A common event in the Aliens movie is people being placed in stasis for long periods of time, presumably because space travel is a slow and arduous process.

Given the vast distances between even the most remotely-interesting interstellar destinations make them many years away even at the speed of light, is there some form of faster-than-light travel that is utilized in the Aliens franchise?

  • There is some probably irreconcilable travel wankiness in the Alien universe. For example, Ripley, adrift in the escape pod between Alien and Aliens, according to Burke "That's the thing. You were out there for fifty-seven years. What happened was, you had drifted right through the core systems, and it's really just blind luck that a deep salvage team found you when they did. It's one in a thousand, really." How was this possible? Was she ejected at FTL velocity from the Nostromo? – Jason K May 20 '16 at 20:42
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    How has nobody pointed out the obvious of Ripley's daughter? If they did not have FTL then she would expect to never have seen her daughter again. That is clearly not the case. – Broklynite Sep 7 '16 at 23:35
up vote 55 down vote accepted

There is faster than light travel in the Aliens universe franchise. It is demonstrated by the relatively short time (3 weeks) it takes for the Marines to arrive at LV-426, Zeta 2 Reticuli system (second moon of Zeta 2 Reticuli IV).

  • This star system is 33 light years from Earth, so their ability to reach it in such a short time indicates a well developed FTL system, whose specifics are undefined. (Such information is not necessary to the story so it's overlooked.)

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Click to enlarge map of the Alien Universe.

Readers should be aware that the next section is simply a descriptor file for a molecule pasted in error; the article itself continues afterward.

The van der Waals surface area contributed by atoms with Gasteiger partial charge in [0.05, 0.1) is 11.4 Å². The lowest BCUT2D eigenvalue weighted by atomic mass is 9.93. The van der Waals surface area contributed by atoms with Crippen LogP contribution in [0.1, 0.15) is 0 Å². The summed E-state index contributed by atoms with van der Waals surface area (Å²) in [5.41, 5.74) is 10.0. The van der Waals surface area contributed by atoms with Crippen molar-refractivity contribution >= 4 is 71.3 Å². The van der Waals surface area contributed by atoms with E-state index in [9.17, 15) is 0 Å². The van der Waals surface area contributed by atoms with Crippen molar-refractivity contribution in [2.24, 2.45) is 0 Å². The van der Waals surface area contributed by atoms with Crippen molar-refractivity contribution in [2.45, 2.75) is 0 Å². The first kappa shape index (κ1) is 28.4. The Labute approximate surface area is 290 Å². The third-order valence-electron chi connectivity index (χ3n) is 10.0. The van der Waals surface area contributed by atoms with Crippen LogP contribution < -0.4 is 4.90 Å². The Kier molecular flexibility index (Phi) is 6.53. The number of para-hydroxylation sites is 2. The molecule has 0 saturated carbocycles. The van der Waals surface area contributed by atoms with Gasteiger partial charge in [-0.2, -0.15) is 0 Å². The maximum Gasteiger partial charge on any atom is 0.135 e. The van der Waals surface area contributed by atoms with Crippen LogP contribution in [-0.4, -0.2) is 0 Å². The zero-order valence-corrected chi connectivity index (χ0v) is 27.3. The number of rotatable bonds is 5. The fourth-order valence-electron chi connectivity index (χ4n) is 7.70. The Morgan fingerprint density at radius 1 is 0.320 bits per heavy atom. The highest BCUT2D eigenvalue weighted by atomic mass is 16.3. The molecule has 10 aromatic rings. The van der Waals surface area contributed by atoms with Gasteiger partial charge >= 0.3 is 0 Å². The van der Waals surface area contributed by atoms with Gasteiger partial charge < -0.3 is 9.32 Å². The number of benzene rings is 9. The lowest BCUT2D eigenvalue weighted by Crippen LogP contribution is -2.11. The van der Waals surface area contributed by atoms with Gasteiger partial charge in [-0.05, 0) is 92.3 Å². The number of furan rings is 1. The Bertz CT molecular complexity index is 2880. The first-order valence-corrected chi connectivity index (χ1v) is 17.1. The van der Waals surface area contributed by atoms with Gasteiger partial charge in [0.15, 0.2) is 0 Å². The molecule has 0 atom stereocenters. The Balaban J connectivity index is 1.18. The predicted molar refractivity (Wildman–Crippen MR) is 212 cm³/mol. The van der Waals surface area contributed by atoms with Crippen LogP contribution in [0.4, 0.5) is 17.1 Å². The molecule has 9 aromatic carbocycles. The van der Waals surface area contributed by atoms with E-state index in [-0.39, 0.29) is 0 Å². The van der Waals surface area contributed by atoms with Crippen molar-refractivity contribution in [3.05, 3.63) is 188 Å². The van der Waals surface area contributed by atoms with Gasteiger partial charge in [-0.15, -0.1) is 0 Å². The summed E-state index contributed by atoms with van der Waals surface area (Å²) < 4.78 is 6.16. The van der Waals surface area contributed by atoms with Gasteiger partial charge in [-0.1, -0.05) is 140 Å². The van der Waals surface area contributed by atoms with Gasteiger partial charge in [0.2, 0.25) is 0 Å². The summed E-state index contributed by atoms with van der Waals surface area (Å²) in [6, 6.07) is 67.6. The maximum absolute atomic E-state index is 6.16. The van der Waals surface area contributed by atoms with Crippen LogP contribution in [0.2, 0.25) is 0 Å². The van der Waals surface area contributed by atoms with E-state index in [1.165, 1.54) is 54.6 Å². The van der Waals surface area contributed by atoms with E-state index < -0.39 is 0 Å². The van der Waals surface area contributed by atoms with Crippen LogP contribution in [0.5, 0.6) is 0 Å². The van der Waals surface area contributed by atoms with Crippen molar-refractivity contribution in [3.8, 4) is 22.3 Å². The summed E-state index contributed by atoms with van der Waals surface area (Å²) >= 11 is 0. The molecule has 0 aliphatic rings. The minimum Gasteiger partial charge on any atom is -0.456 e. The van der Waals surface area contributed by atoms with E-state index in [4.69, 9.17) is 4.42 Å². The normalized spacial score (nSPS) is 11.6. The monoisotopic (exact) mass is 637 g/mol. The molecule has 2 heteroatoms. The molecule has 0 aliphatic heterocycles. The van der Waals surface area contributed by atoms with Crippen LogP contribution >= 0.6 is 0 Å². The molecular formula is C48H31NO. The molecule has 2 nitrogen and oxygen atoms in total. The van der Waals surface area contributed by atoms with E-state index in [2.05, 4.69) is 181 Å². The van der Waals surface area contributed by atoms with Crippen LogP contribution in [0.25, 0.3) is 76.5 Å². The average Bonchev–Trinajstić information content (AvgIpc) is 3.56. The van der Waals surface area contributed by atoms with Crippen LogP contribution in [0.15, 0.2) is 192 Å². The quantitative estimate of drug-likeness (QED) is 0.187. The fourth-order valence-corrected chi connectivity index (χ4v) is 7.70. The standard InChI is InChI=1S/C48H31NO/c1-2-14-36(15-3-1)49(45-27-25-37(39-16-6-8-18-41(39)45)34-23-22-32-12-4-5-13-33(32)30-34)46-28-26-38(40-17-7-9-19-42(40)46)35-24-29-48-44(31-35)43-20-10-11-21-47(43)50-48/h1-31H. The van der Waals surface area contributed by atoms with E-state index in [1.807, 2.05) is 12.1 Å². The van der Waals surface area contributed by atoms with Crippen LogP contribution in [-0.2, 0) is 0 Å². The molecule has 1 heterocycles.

• On starships where travel between distant interstellar locations would take centuries due to slower-than-light travel, (i.e. generation-ships or anything made by humanity at our current state of technological development), it makes sense to put the crew into suspended animation since it will take thousands of years to reach their destination. Even our closest stellar neighbor, Alpha Centauri, which is only four light years away would take 25,000 years at our best possible speeds!

  • The Aliens Universe possesses faster than light travel so their reasons for suspended animation are likely based around the second reason and equally important reason for suspended animation after time delay, the important issue of resource management.

  • Living, moving, active crew require food, oxygen and water to go about their business of being human. It would appear, travel between stars requires very little human interaction except the initiation of the process so it makes more sense to reduce the activity of the crew because it reduces their need for resources.

  • Physically, the suspended animation process seems to have no ill effects, (witness Ripley and Jonesy's decades-long sleep and revival) so it makes sense the humans of that universe would spend their time asleep to reduce the need for storage space for water, food and air as well as entertainment.

  • It is very likely they have technology to promote the efficient recycling of those resources, but since no replication technology appeared to be available, the easiest best way to have food on hand is to NOT eat it in the first place.

For those of you curious about the ships and technology of the Aliens Universe, The Alien Universe Timeline offers very interesting materials based on canonical resources.

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    I would also think a major issue is an extension of resource management idea. Lifespan of the crew. Not only would keep the crew awake "waste" food, air, and water, it also would have a significant impact on the lifespan of the crew. Say it takes 2-3 weeks to get from point to point, a round trip is about a month to a month and a half wasted. – erdiede Mar 18 '12 at 18:07
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    And now it isn't. – Thaddeus Howze Jan 28 '14 at 23:50
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    Faster-than-light is a, pardon the expression, relative term. Even at five times the speed of light, a 33 lightyear trip would still take over 6 1/2 years each way. Unless their FTL is hundreds of times faster than light some kind of hibernation would still be needed. – Joe L. Nov 19 '14 at 14:13
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    @Bardo - you are aware that we don't actually have stasis available as an option at the present moment in time? Let's wait until it's invented, and then see if it becomes preferable. – user8719 Jan 9 '15 at 13:45